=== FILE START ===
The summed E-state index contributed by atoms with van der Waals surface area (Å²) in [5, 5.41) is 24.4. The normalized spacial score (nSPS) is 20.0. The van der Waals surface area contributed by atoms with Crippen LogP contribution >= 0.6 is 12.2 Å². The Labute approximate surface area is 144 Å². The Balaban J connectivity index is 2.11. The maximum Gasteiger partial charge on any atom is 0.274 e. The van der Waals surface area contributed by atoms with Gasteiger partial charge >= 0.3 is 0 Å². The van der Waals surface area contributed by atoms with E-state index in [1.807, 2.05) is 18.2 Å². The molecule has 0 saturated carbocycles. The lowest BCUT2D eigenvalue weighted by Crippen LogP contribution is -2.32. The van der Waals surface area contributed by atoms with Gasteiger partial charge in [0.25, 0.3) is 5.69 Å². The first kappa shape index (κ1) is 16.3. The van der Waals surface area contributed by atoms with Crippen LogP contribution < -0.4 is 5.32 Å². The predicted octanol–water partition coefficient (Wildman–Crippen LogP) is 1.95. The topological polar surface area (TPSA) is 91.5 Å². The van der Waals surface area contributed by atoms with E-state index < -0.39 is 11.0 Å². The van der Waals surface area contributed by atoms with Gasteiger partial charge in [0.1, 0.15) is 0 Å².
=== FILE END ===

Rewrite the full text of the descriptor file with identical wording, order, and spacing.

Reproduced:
The summed E-state index contributed by atoms with van der Waals surface area (Å²) in [5, 5.41) is 24.4. The normalized spacial score (nSPS) is 20.0. The van der Waals surface area contributed by atoms with Crippen LogP contribution >= 0.6 is 12.2 Å². The Labute approximate surface area is 144 Å². The Balaban J connectivity index is 2.11. The maximum Gasteiger partial charge on any atom is 0.274 e. The van der Waals surface area contributed by atoms with Gasteiger partial charge >= 0.3 is 0 Å². The van der Waals surface area contributed by atoms with E-state index in [1.807, 2.05) is 18.2 Å². The molecule has 0 saturated carbocycles. The lowest BCUT2D eigenvalue weighted by Crippen LogP contribution is -2.32. The van der Waals surface area contributed by atoms with Gasteiger partial charge in [0.25, 0.3) is 5.69 Å². The first kappa shape index (κ1) is 16.3. The van der Waals surface area contributed by atoms with Crippen LogP contribution < -0.4 is 5.32 Å². The predicted octanol–water partition coefficient (Wildman–Crippen LogP) is 1.95. The topological polar surface area (TPSA) is 91.5 Å². The van der Waals surface area contributed by atoms with E-state index < -0.39 is 11.0 Å². The van der Waals surface area contributed by atoms with Gasteiger partial charge in [0.1, 0.15) is 0 Å².